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Our Gang Follies of 1938 (1937)

Approved  |   |  Comedy, Family, Musical  |  18 December 1937 (USA)
7.2
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Ratings: 7.2/10 from 242 users  
Reviews: 5 user | 2 critic

The gang is putting on a show with Alfalfa billed as "King of the Crooners." But Alfalfa abandons the show saying his crooning days are over, and that opera is his true calling. But after ... See full summary »

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Title: Our Gang Follies of 1938 (1937)

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Cast

Cast overview:
Our Gang ...
Children
...
...
...
...
...
Georgie Jean LaRue ...
Girl in the Love Bug Act (as Georgia Jean LaRue)
Tommy Ryan ...
Boy in Love Bug Singing Act (as Philip MacMahon)
...
Loch Lomond Singer
Edit

Storyline

The gang is putting on a show with Alfalfa billed as "King of the Crooners." But Alfalfa abandons the show saying his crooning days are over, and that opera is his true calling. But after taking a nap and dreaming of a successful future in popular music, he changes his mind and joins the rest of the gang for the closing number. Written by Thomas McWilliams <tgm@netcom.com>

Plot Summary | Add Synopsis

Plot Keywords:

opera | nightclub | children | our gang | See All (4) »


Certificate:

Approved | See all certifications »
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Details

Country:

Language:

Release Date:

18 December 1937 (USA)  »

Box Office

Budget:

$58,815 (estimated)
 »

Company Credits

Production Co:

 »
Show detailed on  »

Technical Specs

Runtime:

Sound Mix:

(Western Electric Mirrophonic Recording)

Aspect Ratio:

1.37 : 1
See  »
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Did You Know?

Trivia

The aged character played by Henry Brandon is identical to the villainous "Barnaby" character that he portrayed in another Hal Roach comedy, Stan Laurel and Oliver Hardy's feature film Babes in Toyland (1934). While his character in this film is not identified by any name on-screen, he was identified as "Barnaby" in the shooting script and is casually referred to as such. See more »

Goofs

After Alfalfa is pelted with produce, his face is clearly a mess from it, but when he is immediately sent out by his boss to collect money on street corners, his face is clean again. See more »

Quotes

Alfalfa: Now, tell me the truth; have you ever heard a voice like mine before?
Young Barnaby: Why, uh, no, come to think of it; I never have!
Alfalfa: I knew you'd like it! Do you want me to sing in your next opera!
Young Barnaby: No, I don't need you in this one; it's all set.
Alfalfa: Well then, when DO you need me?
Young Barnaby: Well, let's see...
[checks his watch]
Young Barnaby: . It's 3:22 now... suppose you come back in twenty years?
See more »

Crazy Credits

Unlike most other Hal Roach comedies released through MGM, this one features an unusual opening title: "Metro-Goldwyn-Mayer presents 'Our Gang Follies of 1938,' a Hal Roach Production," as opposed to the usual "Hal Roach Presents" title line. This short also features unique title cards, when the series had by this time converted over to standardized title cards. See more »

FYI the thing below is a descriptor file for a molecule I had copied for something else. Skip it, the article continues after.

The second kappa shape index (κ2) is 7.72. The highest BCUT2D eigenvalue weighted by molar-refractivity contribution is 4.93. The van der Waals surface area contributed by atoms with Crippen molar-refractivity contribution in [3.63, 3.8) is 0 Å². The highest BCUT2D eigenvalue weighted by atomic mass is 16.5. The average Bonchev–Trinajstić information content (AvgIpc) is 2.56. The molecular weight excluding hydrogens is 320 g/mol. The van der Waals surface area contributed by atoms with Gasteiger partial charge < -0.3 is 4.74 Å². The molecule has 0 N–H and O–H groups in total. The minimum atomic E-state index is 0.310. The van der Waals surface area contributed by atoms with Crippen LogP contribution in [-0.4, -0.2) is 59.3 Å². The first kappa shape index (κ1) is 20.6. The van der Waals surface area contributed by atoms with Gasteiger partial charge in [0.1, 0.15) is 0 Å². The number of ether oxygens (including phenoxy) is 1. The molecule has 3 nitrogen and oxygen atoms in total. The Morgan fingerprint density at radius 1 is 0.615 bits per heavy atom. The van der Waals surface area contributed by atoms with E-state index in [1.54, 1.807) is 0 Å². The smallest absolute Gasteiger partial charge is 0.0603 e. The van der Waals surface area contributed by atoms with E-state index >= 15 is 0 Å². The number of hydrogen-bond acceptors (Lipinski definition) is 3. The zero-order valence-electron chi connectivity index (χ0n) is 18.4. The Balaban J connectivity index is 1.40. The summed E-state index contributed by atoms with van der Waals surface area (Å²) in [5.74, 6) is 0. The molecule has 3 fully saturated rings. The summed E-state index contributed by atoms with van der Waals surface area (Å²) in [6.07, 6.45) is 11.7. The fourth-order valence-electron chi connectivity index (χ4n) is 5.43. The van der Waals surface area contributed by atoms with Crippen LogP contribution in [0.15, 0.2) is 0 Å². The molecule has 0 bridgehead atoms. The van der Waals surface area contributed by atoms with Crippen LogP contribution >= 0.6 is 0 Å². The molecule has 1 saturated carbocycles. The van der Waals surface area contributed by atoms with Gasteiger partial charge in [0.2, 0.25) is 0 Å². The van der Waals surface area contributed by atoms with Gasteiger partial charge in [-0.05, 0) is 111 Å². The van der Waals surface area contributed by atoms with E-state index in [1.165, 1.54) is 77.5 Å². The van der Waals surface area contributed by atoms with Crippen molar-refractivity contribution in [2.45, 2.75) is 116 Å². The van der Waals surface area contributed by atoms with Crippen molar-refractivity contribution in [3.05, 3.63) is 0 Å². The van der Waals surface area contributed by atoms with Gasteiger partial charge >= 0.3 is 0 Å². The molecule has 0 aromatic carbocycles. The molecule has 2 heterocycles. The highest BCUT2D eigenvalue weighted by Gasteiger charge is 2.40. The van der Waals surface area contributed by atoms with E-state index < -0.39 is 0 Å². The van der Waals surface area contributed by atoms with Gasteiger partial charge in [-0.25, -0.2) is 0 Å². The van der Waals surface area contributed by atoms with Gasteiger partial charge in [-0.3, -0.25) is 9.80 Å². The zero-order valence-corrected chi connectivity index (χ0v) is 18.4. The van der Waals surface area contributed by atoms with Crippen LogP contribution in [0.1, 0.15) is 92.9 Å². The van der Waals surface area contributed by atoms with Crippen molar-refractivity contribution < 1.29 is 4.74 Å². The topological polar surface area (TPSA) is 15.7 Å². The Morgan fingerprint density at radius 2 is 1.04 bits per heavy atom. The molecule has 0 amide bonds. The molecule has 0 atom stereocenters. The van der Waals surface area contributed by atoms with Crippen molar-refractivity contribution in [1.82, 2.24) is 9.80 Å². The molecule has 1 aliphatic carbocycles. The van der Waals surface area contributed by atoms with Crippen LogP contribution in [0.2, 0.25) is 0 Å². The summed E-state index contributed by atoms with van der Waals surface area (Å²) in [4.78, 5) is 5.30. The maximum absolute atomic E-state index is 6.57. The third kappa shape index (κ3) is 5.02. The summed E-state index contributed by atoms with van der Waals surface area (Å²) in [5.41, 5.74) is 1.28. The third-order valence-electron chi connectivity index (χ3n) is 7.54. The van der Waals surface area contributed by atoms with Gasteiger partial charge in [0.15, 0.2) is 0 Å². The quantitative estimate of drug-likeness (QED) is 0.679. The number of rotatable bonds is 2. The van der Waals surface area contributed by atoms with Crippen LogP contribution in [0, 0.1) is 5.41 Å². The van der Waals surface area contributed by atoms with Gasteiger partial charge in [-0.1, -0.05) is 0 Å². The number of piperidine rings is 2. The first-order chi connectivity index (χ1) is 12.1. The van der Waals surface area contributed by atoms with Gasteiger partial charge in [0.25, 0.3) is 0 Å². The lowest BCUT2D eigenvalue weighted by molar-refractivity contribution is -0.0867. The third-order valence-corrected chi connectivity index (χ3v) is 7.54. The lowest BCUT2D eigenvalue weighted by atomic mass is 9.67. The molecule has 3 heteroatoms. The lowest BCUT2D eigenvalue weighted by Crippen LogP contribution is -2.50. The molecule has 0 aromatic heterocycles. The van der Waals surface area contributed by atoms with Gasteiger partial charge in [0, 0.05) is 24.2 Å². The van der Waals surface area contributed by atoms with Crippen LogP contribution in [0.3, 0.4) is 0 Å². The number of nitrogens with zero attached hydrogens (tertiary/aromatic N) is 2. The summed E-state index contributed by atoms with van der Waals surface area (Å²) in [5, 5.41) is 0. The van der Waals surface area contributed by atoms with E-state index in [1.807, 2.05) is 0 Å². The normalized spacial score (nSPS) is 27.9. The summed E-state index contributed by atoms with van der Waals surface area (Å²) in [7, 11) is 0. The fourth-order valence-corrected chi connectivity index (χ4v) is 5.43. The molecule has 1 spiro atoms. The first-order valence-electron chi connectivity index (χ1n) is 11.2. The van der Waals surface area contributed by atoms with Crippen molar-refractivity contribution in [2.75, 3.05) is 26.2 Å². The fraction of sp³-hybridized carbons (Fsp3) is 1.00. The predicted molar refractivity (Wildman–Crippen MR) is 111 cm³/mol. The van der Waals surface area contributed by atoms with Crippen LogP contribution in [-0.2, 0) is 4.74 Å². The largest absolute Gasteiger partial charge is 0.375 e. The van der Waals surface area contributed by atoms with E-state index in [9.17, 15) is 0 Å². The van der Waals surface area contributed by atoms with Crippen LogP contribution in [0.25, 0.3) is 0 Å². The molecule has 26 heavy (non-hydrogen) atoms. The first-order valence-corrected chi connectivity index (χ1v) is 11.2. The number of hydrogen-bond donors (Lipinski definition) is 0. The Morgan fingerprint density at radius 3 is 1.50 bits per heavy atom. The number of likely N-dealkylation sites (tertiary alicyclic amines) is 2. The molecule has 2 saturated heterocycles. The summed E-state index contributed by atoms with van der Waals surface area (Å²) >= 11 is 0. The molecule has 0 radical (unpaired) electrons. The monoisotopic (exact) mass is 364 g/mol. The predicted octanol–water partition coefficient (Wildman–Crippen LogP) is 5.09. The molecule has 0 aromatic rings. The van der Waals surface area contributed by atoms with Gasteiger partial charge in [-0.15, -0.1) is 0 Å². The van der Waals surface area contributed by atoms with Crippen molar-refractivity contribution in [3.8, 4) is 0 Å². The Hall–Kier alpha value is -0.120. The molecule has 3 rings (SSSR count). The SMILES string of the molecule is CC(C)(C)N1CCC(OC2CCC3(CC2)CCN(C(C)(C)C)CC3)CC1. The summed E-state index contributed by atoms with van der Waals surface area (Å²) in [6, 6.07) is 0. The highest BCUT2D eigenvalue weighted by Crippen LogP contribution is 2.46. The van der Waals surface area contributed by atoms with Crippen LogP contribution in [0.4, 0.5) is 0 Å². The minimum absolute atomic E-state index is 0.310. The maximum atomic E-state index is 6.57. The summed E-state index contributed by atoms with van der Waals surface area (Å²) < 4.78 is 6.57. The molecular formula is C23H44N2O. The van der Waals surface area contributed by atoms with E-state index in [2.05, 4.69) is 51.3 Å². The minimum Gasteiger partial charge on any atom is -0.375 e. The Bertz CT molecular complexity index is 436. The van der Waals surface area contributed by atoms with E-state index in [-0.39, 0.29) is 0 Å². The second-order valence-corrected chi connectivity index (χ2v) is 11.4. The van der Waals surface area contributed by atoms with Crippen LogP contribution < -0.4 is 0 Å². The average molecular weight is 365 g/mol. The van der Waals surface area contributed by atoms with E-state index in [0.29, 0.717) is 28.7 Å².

Connections

Follows Our Gang Follies of 1936 (1935) See more »

Soundtracks

That Foolish Feeling (In My Heart)
Performed by Georgie Jean LaRue
See more »

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User Reviews

 
More of what made the later Our Gang films less enjoyable than the previous ones....
3 February 2012 | by (Bradenton, Florida) – See all my reviews

Alfalfa tries to get a recording contract with an honest to goodness company. The adults there have fun with him and give him a contract--for 20 years in the future! Alfalfa thinks this means he'll be a star and soon dreams of great fame--singing songs like "The Barber of Seville" and the like. And, interestingly, in his dream he is 20 years older--but looks exactly like he does back in 1937. The dream, however, turns out to be a nightmare.

With the addition of Alfalfa and Darla to the cast of regulars came a marked change in the types of shorts made by Hal Roach. Instead of focusing exclusively on laughs, the newer ones often had singing and dancing. To make it worse, Alfalfa's horrible singing, while initially a passable gag, was featured too often--trying to generate cheap laughs. I am sure that the popularity drop of these kids can be attributed, in part, to the studio losing sight of what made the films popular in the first place--the kids acted like kids. No sane child acts like Alfalfa, that's for sure!! And as for Darla, but I always thought she looked plasticized--and a bit creepy--not a real child in any way.

This is the second Our Gang Follies film--the first being "Our Gang Follies of 1936". While this one has a bit more plot than the last, it is essentially chock full of singing and dancing. I can't see how children in the movie theaters would enjoy all this singing and dancing--but the parts of the film without that are pretty cute. Unfortunately, the momentum is constantly derailed by the insane need to do all the show tunes and wriggling--yuck! Pretty tough going in this one.


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